And if you know anything about these little mysteries that intrigue me, I’d love to hear from you.

Bee-Loved Flowers

I worry about bees. In my garden, a wild bee is a rarity. Each year there are fewer honey bees and there are more and more bumble bees, which tend to damage the blossom on my fruit trees and beans.

When I learned that most flowering plants are grown from seeds treated with neonicotinoids, neuro-active insecticides that reach flowers and harm foraging bees, I decided to grow more flowering plants. Bee-loved and SAFE,  from seeds without neonicotinoids, where possible heritage seeds and open pollinated seeds that will then provide more ‘safe’ seeds and plants. To distribute as widely as possible. Let me know if you’d like some.

bumble bee in the borage on this windy spring morning when I'll never see a honey bee
A bumble bee in the Borage on this windy spring morning, when I’ll never see a honey bee – they hate the wind

I already have Calendula and Borage. Alyssum. Poppies. Evening Primrose. Italian Parsley and other flowering herbs-to-cook-with. All self sown in my garden, which has been spray-free for almost 35 years. And some plants from the organic shop. Lavender. Rosemary. But now I’m adding others, from Koanga Institute and  King’s Seeds– Peony Black Poppy, Hyssop, Wild Thyme, Bee Balm Bergamot, Anise Hyssop, Lemon Bergamot, Cornflowers. My Sunflower seeds from last year have already sprouted.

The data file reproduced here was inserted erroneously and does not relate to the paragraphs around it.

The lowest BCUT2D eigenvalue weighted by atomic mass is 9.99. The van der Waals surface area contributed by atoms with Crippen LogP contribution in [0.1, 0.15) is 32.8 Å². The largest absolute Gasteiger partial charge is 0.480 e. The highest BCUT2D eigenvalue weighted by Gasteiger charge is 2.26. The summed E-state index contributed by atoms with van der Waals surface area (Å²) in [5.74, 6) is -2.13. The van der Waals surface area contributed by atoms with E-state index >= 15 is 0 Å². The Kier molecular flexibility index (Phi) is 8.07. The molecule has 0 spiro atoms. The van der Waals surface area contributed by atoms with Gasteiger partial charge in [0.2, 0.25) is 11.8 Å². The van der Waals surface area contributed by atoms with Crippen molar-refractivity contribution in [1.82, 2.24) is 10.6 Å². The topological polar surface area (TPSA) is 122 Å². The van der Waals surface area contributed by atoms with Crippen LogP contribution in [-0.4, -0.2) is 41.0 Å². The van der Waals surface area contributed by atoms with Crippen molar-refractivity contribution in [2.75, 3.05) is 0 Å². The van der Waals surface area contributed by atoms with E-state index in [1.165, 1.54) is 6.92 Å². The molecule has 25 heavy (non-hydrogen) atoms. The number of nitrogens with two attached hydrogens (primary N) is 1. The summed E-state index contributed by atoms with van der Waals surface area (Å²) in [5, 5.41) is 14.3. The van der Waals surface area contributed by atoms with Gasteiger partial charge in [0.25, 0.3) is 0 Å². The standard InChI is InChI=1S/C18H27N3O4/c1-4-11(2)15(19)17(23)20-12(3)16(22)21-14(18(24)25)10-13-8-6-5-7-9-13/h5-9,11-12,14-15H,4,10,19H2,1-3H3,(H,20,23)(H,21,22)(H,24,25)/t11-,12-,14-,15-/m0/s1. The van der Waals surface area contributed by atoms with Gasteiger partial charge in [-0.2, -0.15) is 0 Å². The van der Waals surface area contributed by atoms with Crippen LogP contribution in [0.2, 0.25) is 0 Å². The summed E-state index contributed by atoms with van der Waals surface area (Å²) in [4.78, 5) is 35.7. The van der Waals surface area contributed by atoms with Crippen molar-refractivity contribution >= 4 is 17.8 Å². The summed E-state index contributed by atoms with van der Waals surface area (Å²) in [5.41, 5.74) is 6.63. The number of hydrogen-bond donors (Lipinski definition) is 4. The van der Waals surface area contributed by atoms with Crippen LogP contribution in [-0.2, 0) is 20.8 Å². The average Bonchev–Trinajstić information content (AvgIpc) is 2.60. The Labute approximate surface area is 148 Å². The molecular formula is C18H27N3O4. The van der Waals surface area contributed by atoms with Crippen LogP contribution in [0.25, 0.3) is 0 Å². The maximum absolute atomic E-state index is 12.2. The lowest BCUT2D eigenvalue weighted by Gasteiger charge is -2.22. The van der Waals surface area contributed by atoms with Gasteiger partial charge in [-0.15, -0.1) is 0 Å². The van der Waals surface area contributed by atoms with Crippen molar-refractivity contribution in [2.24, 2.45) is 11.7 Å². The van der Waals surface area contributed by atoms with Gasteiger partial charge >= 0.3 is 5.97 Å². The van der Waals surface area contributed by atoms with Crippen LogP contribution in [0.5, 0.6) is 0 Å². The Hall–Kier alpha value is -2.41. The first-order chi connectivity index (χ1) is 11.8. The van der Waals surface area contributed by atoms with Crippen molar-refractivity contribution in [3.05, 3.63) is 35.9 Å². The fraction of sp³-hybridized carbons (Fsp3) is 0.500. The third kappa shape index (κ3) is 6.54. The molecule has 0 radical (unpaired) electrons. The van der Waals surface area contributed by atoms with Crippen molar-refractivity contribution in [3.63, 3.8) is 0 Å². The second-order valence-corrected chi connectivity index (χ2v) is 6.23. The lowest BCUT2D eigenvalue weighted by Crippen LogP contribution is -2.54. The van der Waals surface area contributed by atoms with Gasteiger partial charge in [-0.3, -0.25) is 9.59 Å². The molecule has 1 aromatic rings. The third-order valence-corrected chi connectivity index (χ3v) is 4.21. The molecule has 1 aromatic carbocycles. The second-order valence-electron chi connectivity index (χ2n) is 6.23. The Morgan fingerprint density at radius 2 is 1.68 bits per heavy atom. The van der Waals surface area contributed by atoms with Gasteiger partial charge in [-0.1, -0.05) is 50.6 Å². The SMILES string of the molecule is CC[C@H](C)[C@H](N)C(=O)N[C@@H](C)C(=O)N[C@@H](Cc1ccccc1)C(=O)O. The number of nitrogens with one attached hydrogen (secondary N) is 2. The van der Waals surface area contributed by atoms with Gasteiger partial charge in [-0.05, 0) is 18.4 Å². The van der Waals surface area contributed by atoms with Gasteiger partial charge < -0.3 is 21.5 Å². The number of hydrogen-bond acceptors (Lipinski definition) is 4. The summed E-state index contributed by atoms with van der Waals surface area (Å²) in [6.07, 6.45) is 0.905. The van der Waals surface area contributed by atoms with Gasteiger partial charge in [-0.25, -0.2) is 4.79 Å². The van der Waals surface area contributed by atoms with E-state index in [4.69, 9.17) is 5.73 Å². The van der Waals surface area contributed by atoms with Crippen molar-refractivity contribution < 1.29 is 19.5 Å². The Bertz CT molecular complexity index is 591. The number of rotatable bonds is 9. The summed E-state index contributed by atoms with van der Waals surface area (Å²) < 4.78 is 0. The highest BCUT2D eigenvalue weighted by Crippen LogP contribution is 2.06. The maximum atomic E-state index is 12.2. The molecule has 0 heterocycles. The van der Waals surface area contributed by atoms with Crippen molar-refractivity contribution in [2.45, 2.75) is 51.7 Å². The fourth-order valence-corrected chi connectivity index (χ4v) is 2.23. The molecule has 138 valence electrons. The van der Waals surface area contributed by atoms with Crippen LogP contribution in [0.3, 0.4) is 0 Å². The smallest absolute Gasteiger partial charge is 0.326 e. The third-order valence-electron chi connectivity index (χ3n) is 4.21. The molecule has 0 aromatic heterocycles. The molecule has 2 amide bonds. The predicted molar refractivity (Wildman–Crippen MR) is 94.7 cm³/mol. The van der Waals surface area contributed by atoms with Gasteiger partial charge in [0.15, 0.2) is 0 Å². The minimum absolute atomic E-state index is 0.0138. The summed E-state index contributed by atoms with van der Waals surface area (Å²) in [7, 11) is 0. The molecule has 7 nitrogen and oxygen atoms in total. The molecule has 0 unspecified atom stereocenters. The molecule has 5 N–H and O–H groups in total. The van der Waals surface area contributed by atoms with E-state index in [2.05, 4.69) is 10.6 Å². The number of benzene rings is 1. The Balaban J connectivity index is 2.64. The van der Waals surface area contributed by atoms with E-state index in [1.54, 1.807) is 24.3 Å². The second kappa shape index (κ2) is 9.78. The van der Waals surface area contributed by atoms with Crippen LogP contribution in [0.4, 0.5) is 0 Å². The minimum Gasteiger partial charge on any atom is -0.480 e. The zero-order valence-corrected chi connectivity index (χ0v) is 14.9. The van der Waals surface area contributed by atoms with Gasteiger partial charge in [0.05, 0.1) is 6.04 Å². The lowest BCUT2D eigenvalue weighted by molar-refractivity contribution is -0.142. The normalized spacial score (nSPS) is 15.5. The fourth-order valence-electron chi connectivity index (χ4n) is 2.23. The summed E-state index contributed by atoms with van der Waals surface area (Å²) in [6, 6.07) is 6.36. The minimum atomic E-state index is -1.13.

And my mates are helping me. They live on the Kapiti Coast, where it’s warmer and their garden gets more sun. Yesterday, one mate brought the  first batch of seedlings into town. I met them at the station and it felt like meeting a new baby.

the seedlings from Kapiti, with colourful labels
first seedlings from Kapiti, with colourful labels

After that, to celebrate, we went to French Can Can, the best-ever Wellington cafe for French savouries and cakes. The boss, Eric Hauser, has TWO Michelin stars. And it shows.

French Can Can, Willis Street, Wellington
French Can Can, Willis Street, Wellington

One of us had a quiche and a mille-feuille with coffee, the other an amazing little chocolate friand-like cake, filled with a delicious gooey chocolate and raspberry sauce, with a pot of tea. The tea came with a three minute tea timer, so the tea drinker could be sure to get some anti-oxidants. Then I took the baby plants home to meet the tomato seedlings.

Welcome to the world, baby plants!

borage and calendula from heritage and untreated seeds, waiting to welcome the bees
Borage and Calendula from untreated heritage seeds, waiting to welcome the bees